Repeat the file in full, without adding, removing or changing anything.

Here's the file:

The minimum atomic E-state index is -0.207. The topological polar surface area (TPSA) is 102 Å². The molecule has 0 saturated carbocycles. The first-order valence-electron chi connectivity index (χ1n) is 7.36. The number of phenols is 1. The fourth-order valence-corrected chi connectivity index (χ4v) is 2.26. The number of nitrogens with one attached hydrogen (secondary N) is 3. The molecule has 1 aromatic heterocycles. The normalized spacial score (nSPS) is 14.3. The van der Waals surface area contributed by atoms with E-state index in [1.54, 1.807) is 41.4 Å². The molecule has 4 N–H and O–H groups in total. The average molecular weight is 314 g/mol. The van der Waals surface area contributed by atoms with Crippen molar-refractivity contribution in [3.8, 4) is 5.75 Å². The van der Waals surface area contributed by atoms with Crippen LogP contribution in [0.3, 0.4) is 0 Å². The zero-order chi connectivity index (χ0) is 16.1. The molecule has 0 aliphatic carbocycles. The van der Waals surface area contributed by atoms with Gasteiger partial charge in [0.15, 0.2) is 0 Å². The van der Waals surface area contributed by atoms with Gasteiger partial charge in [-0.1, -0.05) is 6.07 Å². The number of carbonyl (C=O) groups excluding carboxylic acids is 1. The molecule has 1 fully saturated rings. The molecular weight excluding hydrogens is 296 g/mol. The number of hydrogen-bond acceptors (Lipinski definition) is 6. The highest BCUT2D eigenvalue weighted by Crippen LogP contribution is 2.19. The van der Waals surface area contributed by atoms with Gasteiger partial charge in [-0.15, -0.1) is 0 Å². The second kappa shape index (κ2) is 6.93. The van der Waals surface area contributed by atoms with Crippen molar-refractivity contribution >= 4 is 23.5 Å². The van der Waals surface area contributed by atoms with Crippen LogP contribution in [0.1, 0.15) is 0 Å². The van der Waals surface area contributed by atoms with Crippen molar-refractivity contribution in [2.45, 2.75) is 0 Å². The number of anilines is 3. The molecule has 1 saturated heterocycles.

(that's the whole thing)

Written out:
The minimum atomic E-state index is -0.207. The topological polar surface area (TPSA) is 102 Å². The molecule has 0 saturated carbocycles. The first-order valence-electron chi connectivity index (χ1n) is 7.36. The number of phenols is 1. The fourth-order valence-corrected chi connectivity index (χ4v) is 2.26. The number of nitrogens with one attached hydrogen (secondary N) is 3. The molecule has 1 aromatic heterocycles. The normalized spacial score (nSPS) is 14.3. The van der Waals surface area contributed by atoms with E-state index in [1.54, 1.807) is 41.4 Å². The molecule has 4 N–H and O–H groups in total. The average molecular weight is 314 g/mol. The van der Waals surface area contributed by atoms with Crippen molar-refractivity contribution in [3.8, 4) is 5.75 Å². The van der Waals surface area contributed by atoms with Crippen LogP contribution in [0.3, 0.4) is 0 Å². The zero-order chi connectivity index (χ0) is 16.1. The molecule has 0 aliphatic carbocycles. The van der Waals surface area contributed by atoms with Gasteiger partial charge in [0.15, 0.2) is 0 Å². The van der Waals surface area contributed by atoms with Gasteiger partial charge in [-0.1, -0.05) is 6.07 Å². The number of carbonyl (C=O) groups excluding carboxylic acids is 1. The molecule has 1 fully saturated rings. The molecular weight excluding hydrogens is 296 g/mol. The number of hydrogen-bond acceptors (Lipinski definition) is 6. The highest BCUT2D eigenvalue weighted by Crippen LogP contribution is 2.19. The van der Waals surface area contributed by atoms with Gasteiger partial charge in [-0.15, -0.1) is 0 Å². The second kappa shape index (κ2) is 6.93. The van der Waals surface area contributed by atoms with Crippen molar-refractivity contribution >= 4 is 23.5 Å². The van der Waals surface area contributed by atoms with Crippen LogP contribution in [0.1, 0.15) is 0 Å². The van der Waals surface area contributed by atoms with Crippen molar-refractivity contribution in [2.45, 2.75) is 0 Å². The number of anilines is 3. The molecule has 1 saturated heterocycles.